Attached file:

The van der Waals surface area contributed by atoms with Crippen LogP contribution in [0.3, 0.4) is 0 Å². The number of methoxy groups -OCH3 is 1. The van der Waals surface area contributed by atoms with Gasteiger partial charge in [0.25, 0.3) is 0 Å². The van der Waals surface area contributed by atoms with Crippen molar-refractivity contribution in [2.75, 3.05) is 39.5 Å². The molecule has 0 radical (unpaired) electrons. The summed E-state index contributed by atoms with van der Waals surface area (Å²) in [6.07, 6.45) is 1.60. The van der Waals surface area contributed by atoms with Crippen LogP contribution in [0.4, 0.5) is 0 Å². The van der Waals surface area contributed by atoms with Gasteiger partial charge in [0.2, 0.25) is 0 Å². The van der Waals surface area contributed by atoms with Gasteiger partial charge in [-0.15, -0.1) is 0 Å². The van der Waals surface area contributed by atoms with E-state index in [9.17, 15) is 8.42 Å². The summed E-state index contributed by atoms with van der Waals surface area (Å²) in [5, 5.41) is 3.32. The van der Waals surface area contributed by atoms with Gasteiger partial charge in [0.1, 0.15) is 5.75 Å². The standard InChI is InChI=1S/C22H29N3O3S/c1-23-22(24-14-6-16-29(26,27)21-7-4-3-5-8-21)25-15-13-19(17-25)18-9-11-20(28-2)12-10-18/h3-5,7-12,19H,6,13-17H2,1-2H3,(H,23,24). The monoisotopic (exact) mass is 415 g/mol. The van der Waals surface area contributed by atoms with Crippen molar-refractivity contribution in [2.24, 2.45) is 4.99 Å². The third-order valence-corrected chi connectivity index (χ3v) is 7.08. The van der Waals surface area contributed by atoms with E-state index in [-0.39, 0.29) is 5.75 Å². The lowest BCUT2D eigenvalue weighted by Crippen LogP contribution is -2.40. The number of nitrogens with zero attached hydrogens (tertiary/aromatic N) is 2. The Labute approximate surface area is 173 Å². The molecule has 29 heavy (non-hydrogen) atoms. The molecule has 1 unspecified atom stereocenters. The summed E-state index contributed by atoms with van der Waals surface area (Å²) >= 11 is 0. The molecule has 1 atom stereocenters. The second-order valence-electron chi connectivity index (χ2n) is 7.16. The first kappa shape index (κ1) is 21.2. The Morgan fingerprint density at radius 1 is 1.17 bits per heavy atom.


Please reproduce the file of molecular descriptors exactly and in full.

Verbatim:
The van der Waals surface area contributed by atoms with Crippen LogP contribution in [0.3, 0.4) is 0 Å². The number of methoxy groups -OCH3 is 1. The van der Waals surface area contributed by atoms with Gasteiger partial charge in [0.25, 0.3) is 0 Å². The van der Waals surface area contributed by atoms with Crippen molar-refractivity contribution in [2.75, 3.05) is 39.5 Å². The molecule has 0 radical (unpaired) electrons. The summed E-state index contributed by atoms with van der Waals surface area (Å²) in [6.07, 6.45) is 1.60. The van der Waals surface area contributed by atoms with Crippen LogP contribution in [0.4, 0.5) is 0 Å². The van der Waals surface area contributed by atoms with Gasteiger partial charge in [0.2, 0.25) is 0 Å². The van der Waals surface area contributed by atoms with Gasteiger partial charge in [-0.15, -0.1) is 0 Å². The van der Waals surface area contributed by atoms with E-state index in [9.17, 15) is 8.42 Å². The summed E-state index contributed by atoms with van der Waals surface area (Å²) in [5, 5.41) is 3.32. The van der Waals surface area contributed by atoms with Gasteiger partial charge in [0.1, 0.15) is 5.75 Å². The standard InChI is InChI=1S/C22H29N3O3S/c1-23-22(24-14-6-16-29(26,27)21-7-4-3-5-8-21)25-15-13-19(17-25)18-9-11-20(28-2)12-10-18/h3-5,7-12,19H,6,13-17H2,1-2H3,(H,23,24). The monoisotopic (exact) mass is 415 g/mol. The van der Waals surface area contributed by atoms with Crippen molar-refractivity contribution in [2.24, 2.45) is 4.99 Å². The third-order valence-corrected chi connectivity index (χ3v) is 7.08. The van der Waals surface area contributed by atoms with E-state index in [-0.39, 0.29) is 5.75 Å². The lowest BCUT2D eigenvalue weighted by Crippen LogP contribution is -2.40. The number of nitrogens with zero attached hydrogens (tertiary/aromatic N) is 2. The Labute approximate surface area is 173 Å². The molecule has 29 heavy (non-hydrogen) atoms. The molecule has 1 unspecified atom stereocenters. The summed E-state index contributed by atoms with van der Waals surface area (Å²) >= 11 is 0. The molecule has 1 atom stereocenters. The second-order valence-electron chi connectivity index (χ2n) is 7.16. The first kappa shape index (κ1) is 21.2. The Morgan fingerprint density at radius 1 is 1.17 bits per heavy atom.